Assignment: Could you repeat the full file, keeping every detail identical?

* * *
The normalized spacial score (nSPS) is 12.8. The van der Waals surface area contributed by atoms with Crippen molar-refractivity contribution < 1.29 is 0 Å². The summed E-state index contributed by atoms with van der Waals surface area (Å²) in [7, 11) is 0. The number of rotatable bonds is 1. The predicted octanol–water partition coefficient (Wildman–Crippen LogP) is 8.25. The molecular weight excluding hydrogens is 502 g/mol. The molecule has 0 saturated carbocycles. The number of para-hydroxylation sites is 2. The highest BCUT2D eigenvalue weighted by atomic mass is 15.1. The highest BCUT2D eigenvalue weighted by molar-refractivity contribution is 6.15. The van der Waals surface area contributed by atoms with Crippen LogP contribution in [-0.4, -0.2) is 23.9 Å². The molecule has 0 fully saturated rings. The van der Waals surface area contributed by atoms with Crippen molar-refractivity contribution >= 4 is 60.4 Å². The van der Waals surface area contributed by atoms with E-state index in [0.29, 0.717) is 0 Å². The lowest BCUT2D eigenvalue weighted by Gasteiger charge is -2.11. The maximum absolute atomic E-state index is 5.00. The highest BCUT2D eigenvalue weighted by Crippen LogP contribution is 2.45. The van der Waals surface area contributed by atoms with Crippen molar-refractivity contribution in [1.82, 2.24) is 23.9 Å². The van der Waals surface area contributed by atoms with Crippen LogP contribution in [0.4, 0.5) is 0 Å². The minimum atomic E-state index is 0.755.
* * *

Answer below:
The normalized spacial score (nSPS) is 12.8. The van der Waals surface area contributed by atoms with Crippen molar-refractivity contribution < 1.29 is 0 Å². The summed E-state index contributed by atoms with van der Waals surface area (Å²) in [7, 11) is 0. The number of rotatable bonds is 1. The predicted octanol–water partition coefficient (Wildman–Crippen LogP) is 8.25. The molecular weight excluding hydrogens is 502 g/mol. The molecule has 0 saturated carbocycles. The number of para-hydroxylation sites is 2. The highest BCUT2D eigenvalue weighted by atomic mass is 15.1. The highest BCUT2D eigenvalue weighted by molar-refractivity contribution is 6.15. The van der Waals surface area contributed by atoms with Crippen LogP contribution in [-0.4, -0.2) is 23.9 Å². The molecule has 0 fully saturated rings. The van der Waals surface area contributed by atoms with Crippen molar-refractivity contribution >= 4 is 60.4 Å². The van der Waals surface area contributed by atoms with E-state index in [0.29, 0.717) is 0 Å². The lowest BCUT2D eigenvalue weighted by Gasteiger charge is -2.11. The maximum absolute atomic E-state index is 5.00. The highest BCUT2D eigenvalue weighted by Crippen LogP contribution is 2.45. The van der Waals surface area contributed by atoms with Crippen molar-refractivity contribution in [1.82, 2.24) is 23.9 Å². The van der Waals surface area contributed by atoms with Crippen LogP contribution in [0.4, 0.5) is 0 Å². The minimum atomic E-state index is 0.755.